Georgieva’s future at IMF still unclear after marathon board meeting

Georgieva’s future at IMF still unclear after marathon board meeting


The Monetary Fund’s executive board ended a five-hour meeting about the future of Managing Director without a decision on Friday, saying it would seek more information about claims she pressured staff to alter data to benefit in her previous role.

The IMF said the board had made “significant progress” in its review of the data-rigging scandal, but agreed to request “more clarifying details with a view to very soon concluding its consideration of the matter.”

It was not immediately clear if the board would meet again before the start of next week’s high-profile meetings of the IMF and World Bank, where Georgieva is due to play a prominent role in presenting the global lender’s newest economic forecasts.

Some European governments backed the Bulgarian economist to remain IMF chief at Friday’s marathon meeting, according to people familiar the matter.

Other officials sought more time to review discrepancies between accounts by Georgieva and the WilmerHale law firm hired by the to investigate data irregularities in its flagship Doing Business reports.

Georgieva said she had answered all the board’s questions and remains at the board’s disposal as it concludes its review.

Georgieva has strongly denied the allegations, which date back to her time as chief executive of the World Bank in 2017. Her lawyer claims that the WilmerHale probe violated World Bank staff rules in part by denying her an opportunity to respond to the accusations, an assertion WilmerHale disputes.

has not commented on the findings of the report.

A French finance ministry source told Reuters that France planned to voice support for Georgieva at the board meeting. Britain, Germany and Italy were also expected to back Georgieva, another source briefed on the matter said. She also received a statement of support from African finance ministers.

Officials at the French, British and German embassies in Washington had no immediate comment. The Italian embassy did not immediately respond to request for comment.

But hopes for any quick consensus on her future at the IMF faded amid uncertainty over the U.S. position.

The U.S. Treasury, which controls 16.5% of the IMF’s shares, declined to comment after Friday’s meeting.

Treasury spokesperson Alexandra LaManna said earlier this week that the department has “pushed for a thorough and fair accounting of all the facts” in the ongoing review. “Our primary responsibility is to uphold the integrity of financial institutions,” she said.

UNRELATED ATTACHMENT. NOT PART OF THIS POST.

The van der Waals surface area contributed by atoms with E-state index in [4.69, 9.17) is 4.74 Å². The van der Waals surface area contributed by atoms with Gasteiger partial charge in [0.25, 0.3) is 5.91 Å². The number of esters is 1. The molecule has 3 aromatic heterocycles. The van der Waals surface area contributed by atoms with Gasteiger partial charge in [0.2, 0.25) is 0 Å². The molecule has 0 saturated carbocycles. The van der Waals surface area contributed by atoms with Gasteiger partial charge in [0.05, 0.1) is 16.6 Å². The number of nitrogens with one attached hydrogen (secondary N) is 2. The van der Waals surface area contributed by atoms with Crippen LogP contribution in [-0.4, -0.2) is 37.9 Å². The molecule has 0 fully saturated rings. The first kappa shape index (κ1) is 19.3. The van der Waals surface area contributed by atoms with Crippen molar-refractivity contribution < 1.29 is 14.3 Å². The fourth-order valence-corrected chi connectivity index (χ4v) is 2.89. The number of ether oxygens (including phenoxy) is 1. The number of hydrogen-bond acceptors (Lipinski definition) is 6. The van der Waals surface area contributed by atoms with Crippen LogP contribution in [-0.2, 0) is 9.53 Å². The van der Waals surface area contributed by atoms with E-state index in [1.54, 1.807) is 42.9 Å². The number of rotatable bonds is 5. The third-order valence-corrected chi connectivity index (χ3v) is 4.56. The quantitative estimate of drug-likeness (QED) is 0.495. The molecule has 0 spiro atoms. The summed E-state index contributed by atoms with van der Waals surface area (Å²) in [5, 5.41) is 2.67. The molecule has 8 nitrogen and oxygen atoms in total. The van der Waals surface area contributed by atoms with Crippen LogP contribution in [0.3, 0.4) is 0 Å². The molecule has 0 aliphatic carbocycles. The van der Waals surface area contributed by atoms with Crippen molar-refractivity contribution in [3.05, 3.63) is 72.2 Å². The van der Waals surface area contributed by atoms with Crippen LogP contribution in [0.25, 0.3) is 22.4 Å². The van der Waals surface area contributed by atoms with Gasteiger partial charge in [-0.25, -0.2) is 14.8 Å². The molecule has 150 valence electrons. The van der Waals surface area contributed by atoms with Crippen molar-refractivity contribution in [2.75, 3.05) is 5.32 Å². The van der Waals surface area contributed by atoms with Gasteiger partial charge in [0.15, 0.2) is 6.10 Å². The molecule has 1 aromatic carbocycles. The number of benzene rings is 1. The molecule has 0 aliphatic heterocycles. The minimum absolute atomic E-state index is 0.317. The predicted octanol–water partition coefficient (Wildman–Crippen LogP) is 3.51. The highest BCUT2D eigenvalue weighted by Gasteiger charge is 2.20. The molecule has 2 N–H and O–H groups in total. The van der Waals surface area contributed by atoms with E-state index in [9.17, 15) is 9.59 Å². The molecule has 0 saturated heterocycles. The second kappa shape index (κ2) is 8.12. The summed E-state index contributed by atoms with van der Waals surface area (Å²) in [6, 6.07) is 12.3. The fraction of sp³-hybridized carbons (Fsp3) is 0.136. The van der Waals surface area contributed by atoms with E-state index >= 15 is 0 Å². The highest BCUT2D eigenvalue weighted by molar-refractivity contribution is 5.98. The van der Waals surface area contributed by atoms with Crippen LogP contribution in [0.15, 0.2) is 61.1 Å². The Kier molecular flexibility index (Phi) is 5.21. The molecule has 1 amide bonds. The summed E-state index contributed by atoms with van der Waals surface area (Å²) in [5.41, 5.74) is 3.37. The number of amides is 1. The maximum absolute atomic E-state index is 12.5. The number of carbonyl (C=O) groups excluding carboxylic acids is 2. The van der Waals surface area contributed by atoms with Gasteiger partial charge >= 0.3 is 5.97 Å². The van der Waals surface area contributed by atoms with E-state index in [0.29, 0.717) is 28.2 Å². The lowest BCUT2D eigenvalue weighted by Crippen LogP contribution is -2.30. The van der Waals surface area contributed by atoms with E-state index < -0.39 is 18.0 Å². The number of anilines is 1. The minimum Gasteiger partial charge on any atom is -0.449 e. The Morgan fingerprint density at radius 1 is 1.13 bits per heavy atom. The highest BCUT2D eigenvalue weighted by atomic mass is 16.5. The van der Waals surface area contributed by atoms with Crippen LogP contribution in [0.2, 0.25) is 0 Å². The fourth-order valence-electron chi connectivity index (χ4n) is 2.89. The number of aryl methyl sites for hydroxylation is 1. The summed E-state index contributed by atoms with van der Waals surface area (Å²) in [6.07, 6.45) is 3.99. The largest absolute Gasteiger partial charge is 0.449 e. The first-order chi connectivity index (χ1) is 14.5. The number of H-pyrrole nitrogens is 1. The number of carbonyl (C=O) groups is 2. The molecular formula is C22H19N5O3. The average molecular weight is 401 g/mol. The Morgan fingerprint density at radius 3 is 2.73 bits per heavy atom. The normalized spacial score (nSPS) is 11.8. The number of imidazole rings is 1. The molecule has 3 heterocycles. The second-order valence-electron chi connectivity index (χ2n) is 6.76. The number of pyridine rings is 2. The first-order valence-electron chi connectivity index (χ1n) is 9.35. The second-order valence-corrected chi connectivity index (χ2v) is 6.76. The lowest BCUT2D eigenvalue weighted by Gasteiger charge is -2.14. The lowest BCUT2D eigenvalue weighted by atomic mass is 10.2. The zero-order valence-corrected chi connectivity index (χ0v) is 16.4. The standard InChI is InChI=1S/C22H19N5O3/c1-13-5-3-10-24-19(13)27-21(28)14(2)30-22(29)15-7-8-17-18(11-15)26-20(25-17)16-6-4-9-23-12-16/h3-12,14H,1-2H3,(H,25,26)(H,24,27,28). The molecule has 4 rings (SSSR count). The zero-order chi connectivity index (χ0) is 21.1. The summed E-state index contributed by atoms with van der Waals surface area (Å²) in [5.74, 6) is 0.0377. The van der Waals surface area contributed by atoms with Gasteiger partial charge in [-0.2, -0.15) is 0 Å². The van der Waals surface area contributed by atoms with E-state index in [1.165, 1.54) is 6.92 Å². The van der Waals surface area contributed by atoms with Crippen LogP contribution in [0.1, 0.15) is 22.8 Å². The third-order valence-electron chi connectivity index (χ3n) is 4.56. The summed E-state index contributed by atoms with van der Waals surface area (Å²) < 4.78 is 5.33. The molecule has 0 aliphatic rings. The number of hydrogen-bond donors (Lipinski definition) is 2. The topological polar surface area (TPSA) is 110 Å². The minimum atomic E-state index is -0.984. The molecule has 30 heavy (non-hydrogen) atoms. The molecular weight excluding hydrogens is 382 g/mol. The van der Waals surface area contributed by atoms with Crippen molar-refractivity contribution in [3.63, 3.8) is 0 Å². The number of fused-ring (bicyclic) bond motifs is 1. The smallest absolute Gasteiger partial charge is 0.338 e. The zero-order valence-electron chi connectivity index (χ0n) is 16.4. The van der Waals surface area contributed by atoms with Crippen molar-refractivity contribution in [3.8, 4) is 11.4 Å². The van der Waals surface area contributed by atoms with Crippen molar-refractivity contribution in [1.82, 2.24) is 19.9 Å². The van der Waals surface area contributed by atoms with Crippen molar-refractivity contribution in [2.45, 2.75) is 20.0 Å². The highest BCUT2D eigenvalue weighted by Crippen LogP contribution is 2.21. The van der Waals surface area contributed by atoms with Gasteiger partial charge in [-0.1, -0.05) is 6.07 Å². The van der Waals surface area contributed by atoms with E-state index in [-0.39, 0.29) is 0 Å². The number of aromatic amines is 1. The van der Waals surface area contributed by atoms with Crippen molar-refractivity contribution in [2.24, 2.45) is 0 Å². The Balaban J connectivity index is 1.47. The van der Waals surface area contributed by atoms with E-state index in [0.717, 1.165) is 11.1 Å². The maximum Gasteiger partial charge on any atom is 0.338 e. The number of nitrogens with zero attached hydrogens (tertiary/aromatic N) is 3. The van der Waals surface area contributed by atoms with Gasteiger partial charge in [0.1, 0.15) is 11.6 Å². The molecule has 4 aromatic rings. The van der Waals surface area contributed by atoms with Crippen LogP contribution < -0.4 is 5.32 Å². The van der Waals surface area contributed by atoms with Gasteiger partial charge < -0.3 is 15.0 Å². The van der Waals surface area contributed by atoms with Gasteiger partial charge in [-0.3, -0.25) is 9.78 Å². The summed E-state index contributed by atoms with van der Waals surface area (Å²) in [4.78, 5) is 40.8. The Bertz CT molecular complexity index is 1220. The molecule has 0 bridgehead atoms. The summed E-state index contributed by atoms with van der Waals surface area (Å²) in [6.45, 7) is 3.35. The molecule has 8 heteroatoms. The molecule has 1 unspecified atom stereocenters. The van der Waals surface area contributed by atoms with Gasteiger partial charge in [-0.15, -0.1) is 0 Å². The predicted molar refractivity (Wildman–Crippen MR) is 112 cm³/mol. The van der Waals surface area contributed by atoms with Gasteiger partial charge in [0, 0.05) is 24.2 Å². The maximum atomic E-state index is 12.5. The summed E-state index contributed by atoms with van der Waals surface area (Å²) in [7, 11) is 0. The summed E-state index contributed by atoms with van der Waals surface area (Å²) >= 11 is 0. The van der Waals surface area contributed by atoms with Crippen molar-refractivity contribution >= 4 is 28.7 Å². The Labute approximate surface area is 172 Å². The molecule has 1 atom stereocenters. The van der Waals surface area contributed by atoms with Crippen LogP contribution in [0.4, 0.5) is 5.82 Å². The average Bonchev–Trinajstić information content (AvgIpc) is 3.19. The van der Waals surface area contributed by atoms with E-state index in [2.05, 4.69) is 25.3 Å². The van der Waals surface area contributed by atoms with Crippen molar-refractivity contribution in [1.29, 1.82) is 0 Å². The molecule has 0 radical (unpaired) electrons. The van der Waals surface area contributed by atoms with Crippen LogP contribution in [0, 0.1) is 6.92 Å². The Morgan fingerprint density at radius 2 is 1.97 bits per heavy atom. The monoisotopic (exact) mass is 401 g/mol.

Friday’s marathon executive board meeting, held behind closed doors, followed lengthy meetings with Georgieva and the WilmerHale lawyers earlier in the week..

WilmerHale’s investigation report prepared for the World Bank board alleged that when Georgieva was World Bank CEO in 2017, she applied “undue pressure” on bank staff to make data changes to the flagship “Doing Business” report to boost China’s business-climate ranking.

Europe’s backing is important since the IMF chief has traditionally been chosen by European governments, with the U.S. administration nominating the World Bank’s president.

France in 2019 backed Georgieva, a former senior European Commission official, as a compromise candidate to break a deadlock over the successor to Christine Lagarde, now European Central Bank president. She is the first person from a developing economy to head the institution.


The issue is expected to dominate next week’s annual meetings of the World Bank and the IMF.

Current and former staff from both institutions said that no matter who is to blame for the altered data, the scandal has dented their research reputations, raising critical questions over whether that work is subject to member country influence.

Anne Krueger, a former World Bank chief economist and IMF first deputy managing director, argued in a blog post on Thursday that Georgieva must step down to restore the Fund’s credibility.

“Should Georgieva remain in her position, she and her staff will surely be pressured to alter other countries’ data and rankings,” Krueger wrote. “And even if they resist, the reports they produce will be suspect. The entire institution’s work will be devalued.”

(Reporting by David Lawder and Andrea Shalal in Washington; Additional reporting by Leigh Thomas in Paris and Bart Meijer in Amsterdam; Editing by Marguerita Choy, Cynthia Osterman and Lincoln Feast.)

(Only the headline and picture of this report may have been reworked by the Business Standard staff; the rest of the content is auto-generated from a syndicated feed.)


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